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Read more poems by W.H. Auden: W.H. Auden Poems at Poetry X.

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The Fall Of Rome

W.H. Auden

The piers are pummelled by the waves;
In a lonely field the rain
Lashes and abandoned train;
Outlaws fill the mountain caves.

Fantastic grow the evening gowns;
Agenst of the Fisc pursue
Absconding tax-defaulters through
The sewers of provincial towns.

Private rites of magic send
The temple prostitutes to sleep;
All the literati keep 
An imaginary friend.

Cerebrotonic Cato may
Extol the Ancient Disciplines,
But the muscle-bound Marines
Mutiny for food and pay.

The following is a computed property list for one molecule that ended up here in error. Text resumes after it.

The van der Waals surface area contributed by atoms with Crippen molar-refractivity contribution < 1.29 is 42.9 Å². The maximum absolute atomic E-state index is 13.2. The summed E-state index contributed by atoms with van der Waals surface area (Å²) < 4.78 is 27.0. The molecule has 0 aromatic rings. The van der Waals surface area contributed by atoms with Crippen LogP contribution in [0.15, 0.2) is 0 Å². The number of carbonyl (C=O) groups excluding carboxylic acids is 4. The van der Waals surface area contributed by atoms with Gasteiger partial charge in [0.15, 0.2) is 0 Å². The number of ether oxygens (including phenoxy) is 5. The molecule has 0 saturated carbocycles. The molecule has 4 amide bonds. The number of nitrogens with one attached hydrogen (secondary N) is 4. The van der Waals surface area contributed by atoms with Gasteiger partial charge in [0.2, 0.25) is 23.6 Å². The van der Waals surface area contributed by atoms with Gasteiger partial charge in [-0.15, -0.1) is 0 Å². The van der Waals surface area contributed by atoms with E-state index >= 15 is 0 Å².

Caesar's double-bed is warm
As an unimportatnt clerk
Writes I DO NOT LIKE MY WORK
On a pink official form.

Unendowed with wealth or pity
Little birds with scalet legs,
Sitting on their speckled eggs,
Eye each flu-infected city.

Altogether elsewhere, vast
Herds of reindeer move across
Miles and miles of golden moss,
Silently and very fast. 


Submitted by shadowfax

Added: 24 Feb 2003 | Last Read: 28 Jul 2014 6:29 PM | Viewed: 15593 times

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URL: http://plagiarist.com/poetry/7962/ | Viewed on 28 July 2014.
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